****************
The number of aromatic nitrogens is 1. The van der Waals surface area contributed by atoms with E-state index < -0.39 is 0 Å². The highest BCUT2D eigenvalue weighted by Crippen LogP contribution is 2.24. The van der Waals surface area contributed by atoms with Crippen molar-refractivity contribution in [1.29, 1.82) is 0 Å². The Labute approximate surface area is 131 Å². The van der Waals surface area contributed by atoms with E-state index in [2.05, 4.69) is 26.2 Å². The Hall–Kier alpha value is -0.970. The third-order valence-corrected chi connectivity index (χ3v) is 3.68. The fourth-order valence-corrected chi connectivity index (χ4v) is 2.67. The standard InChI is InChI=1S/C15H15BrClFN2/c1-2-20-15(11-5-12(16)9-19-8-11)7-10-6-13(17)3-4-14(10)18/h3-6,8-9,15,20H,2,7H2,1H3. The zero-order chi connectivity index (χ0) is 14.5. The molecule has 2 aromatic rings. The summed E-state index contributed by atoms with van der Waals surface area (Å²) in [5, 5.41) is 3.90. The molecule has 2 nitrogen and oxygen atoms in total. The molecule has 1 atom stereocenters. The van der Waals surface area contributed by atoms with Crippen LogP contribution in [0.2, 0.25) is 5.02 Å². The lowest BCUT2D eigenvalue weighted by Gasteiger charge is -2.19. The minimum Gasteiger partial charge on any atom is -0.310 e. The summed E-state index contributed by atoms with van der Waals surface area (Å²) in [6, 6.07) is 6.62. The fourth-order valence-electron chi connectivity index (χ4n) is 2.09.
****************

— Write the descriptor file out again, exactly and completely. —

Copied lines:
The number of aromatic nitrogens is 1. The van der Waals surface area contributed by atoms with E-state index < -0.39 is 0 Å². The highest BCUT2D eigenvalue weighted by Crippen LogP contribution is 2.24. The van der Waals surface area contributed by atoms with Crippen molar-refractivity contribution in [1.29, 1.82) is 0 Å². The Labute approximate surface area is 131 Å². The van der Waals surface area contributed by atoms with E-state index in [2.05, 4.69) is 26.2 Å². The Hall–Kier alpha value is -0.970. The third-order valence-corrected chi connectivity index (χ3v) is 3.68. The fourth-order valence-corrected chi connectivity index (χ4v) is 2.67. The standard InChI is InChI=1S/C15H15BrClFN2/c1-2-20-15(11-5-12(16)9-19-8-11)7-10-6-13(17)3-4-14(10)18/h3-6,8-9,15,20H,2,7H2,1H3. The zero-order chi connectivity index (χ0) is 14.5. The molecule has 2 aromatic rings. The summed E-state index contributed by atoms with van der Waals surface area (Å²) in [5, 5.41) is 3.90. The molecule has 2 nitrogen and oxygen atoms in total. The molecule has 1 atom stereocenters. The van der Waals surface area contributed by atoms with Crippen LogP contribution in [0.2, 0.25) is 5.02 Å². The lowest BCUT2D eigenvalue weighted by Gasteiger charge is -2.19. The minimum Gasteiger partial charge on any atom is -0.310 e. The summed E-state index contributed by atoms with van der Waals surface area (Å²) in [6, 6.07) is 6.62. The fourth-order valence-electron chi connectivity index (χ4n) is 2.09.